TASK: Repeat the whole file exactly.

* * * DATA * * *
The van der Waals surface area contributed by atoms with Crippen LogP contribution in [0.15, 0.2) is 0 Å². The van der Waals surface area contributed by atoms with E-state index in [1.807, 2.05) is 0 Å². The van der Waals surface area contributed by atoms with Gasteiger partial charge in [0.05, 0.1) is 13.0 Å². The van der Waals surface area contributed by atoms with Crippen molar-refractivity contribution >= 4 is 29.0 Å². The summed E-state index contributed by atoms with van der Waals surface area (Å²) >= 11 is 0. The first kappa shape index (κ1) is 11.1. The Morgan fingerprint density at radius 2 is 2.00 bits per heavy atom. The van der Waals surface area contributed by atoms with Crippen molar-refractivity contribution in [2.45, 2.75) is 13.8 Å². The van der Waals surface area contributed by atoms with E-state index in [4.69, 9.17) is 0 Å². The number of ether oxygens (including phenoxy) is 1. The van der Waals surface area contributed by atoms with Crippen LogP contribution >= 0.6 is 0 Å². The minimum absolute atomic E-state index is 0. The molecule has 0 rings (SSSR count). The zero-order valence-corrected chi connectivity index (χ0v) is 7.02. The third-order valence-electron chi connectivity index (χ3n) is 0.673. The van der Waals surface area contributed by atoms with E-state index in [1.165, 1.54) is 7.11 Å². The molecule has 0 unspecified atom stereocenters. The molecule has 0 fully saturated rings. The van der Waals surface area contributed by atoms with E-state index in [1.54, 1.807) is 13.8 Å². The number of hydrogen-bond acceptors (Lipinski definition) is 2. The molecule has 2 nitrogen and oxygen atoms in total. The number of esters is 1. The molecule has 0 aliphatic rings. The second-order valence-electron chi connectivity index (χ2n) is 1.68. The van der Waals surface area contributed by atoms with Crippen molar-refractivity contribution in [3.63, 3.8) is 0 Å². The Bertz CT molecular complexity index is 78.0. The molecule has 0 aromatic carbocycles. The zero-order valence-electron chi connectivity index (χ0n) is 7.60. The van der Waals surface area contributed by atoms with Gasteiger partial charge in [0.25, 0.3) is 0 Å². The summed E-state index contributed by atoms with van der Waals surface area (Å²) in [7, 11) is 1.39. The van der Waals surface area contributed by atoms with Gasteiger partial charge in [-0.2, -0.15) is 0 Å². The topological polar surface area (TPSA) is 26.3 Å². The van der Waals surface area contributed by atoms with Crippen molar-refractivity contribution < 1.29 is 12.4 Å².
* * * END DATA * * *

The van der Waals surface area contributed by atoms with Crippen LogP contribution in [0.15, 0.2) is 0 Å². The van der Waals surface area contributed by atoms with E-state index in [1.807, 2.05) is 0 Å². The van der Waals surface area contributed by atoms with Gasteiger partial charge in [0.05, 0.1) is 13.0 Å². The van der Waals surface area contributed by atoms with Crippen molar-refractivity contribution >= 4 is 29.0 Å². The summed E-state index contributed by atoms with van der Waals surface area (Å²) >= 11 is 0. The first kappa shape index (κ1) is 11.1. The Morgan fingerprint density at radius 2 is 2.00 bits per heavy atom. The van der Waals surface area contributed by atoms with Crippen molar-refractivity contribution in [2.45, 2.75) is 13.8 Å². The van der Waals surface area contributed by atoms with E-state index in [4.69, 9.17) is 0 Å². The number of ether oxygens (including phenoxy) is 1. The van der Waals surface area contributed by atoms with Crippen LogP contribution >= 0.6 is 0 Å². The minimum absolute atomic E-state index is 0. The molecule has 0 rings (SSSR count). The zero-order valence-corrected chi connectivity index (χ0v) is 7.02. The third-order valence-electron chi connectivity index (χ3n) is 0.673. The van der Waals surface area contributed by atoms with E-state index in [1.165, 1.54) is 7.11 Å². The molecule has 0 unspecified atom stereocenters. The molecule has 0 fully saturated rings. The van der Waals surface area contributed by atoms with E-state index in [1.54, 1.807) is 13.8 Å². The number of hydrogen-bond acceptors (Lipinski definition) is 2. The molecule has 2 nitrogen and oxygen atoms in total. The number of esters is 1. The molecule has 0 aliphatic rings. The second-order valence-electron chi connectivity index (χ2n) is 1.68. The van der Waals surface area contributed by atoms with Crippen molar-refractivity contribution in [3.63, 3.8) is 0 Å². The Bertz CT molecular complexity index is 78.0. The molecule has 0 aromatic carbocycles. The zero-order valence-electron chi connectivity index (χ0n) is 7.60. The van der Waals surface area contributed by atoms with Gasteiger partial charge in [0.25, 0.3) is 0 Å². The summed E-state index contributed by atoms with van der Waals surface area (Å²) in [7, 11) is 1.39. The van der Waals surface area contributed by atoms with Gasteiger partial charge in [-0.2, -0.15) is 0 Å². The topological polar surface area (TPSA) is 26.3 Å². The van der Waals surface area contributed by atoms with Crippen molar-refractivity contribution < 1.29 is 12.4 Å².